The New Jersey Board of Public Utilities has approved the results of the latest annual electricity auction for Basic Generation Service.

The auction, held with an assortment of different energy venders, essentially locks in the price that residential and small-to-medium business customers in the Garden State will pay for electricity for a 12-month period starting June 1.

According to Joe Fiordaliso, the president of the BPU, prices will basically hold steady. In a few cases, they will go down.

For the average PSE&G customer, whose bill hypothetically is $115, the bill will go to $115.35.

The average JCP&L customer whose bill is $90.81 will see it go down to $88.78.

The average Atlantic City Electric customer whose bill is $114.26 will get a new bill of $115.16.

The average Rockland Electric bill will drop 59 cents a month.

This latest electricity auction secured commitments for about 7,800 megawatts of power, which is about a third of the total power supplied by PSE&G, JCP&L, Atlantic City Electric and Rockland Electric every year.

The price and commitment for the other two thirds of the power was set in 2017 and last year in separate auctions.

Fiordaliso said the electricity auction process works well.

“It’s a way to lock in prices for the consumers so they have an idea of what the expenditures on their part are going to be over that period of time.”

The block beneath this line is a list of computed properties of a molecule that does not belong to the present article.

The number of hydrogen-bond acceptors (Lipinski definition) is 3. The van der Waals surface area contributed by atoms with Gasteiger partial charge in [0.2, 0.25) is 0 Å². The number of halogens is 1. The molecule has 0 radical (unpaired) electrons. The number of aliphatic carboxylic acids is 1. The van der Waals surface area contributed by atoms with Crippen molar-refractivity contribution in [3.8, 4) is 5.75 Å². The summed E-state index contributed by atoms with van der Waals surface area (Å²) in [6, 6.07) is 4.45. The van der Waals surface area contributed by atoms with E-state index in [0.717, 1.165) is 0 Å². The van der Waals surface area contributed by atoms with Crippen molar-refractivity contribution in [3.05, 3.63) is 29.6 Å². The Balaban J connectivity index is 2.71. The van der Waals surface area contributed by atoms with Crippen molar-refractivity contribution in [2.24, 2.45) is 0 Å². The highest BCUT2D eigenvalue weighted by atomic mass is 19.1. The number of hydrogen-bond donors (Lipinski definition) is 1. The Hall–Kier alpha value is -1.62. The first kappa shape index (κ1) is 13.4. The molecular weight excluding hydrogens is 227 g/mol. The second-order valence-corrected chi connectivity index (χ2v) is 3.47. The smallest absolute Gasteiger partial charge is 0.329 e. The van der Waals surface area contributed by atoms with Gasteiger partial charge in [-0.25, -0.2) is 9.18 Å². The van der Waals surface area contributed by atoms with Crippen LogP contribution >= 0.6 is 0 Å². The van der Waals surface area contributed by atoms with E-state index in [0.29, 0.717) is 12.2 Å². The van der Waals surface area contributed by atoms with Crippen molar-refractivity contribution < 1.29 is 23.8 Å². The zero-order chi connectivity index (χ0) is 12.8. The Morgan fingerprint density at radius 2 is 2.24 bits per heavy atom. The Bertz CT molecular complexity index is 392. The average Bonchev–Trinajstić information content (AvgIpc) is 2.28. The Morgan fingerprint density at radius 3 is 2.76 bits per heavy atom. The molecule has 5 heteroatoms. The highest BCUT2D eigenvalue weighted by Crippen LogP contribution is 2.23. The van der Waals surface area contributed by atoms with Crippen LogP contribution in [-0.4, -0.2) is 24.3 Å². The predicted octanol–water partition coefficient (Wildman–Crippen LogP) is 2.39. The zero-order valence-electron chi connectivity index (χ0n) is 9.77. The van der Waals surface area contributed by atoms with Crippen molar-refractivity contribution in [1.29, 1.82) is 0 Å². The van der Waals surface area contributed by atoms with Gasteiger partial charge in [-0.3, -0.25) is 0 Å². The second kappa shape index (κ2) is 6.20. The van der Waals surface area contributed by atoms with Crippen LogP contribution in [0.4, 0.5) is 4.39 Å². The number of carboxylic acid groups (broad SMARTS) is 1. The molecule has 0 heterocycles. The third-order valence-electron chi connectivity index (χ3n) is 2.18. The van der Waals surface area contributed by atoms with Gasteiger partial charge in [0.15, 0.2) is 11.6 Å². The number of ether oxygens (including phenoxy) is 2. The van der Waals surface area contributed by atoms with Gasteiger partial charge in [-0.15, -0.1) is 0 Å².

So what does the future hold for energy prices?

Fiordaliso said as the state transitions to more wind and solar power in the coming decades, prices are expected to continue to rise gradually for a period of time, but eventually they will fall.

In the meantime, he pointed out there will be significant economic benefits in terms of job creation and tax ratables from increased renewable energy.

He pointed out the cost of installing a solar energy system in your home has dropped 50 percent from 10 years ago and “the economic benefits continue to increase.”

"The fastest job growth in New Jersey today is in solar. We already have over 7,000 jobs in solar statewide. Eventually the prices for renewable come down, but the economic benefits remain.”

You can contact reporter David Matthau at

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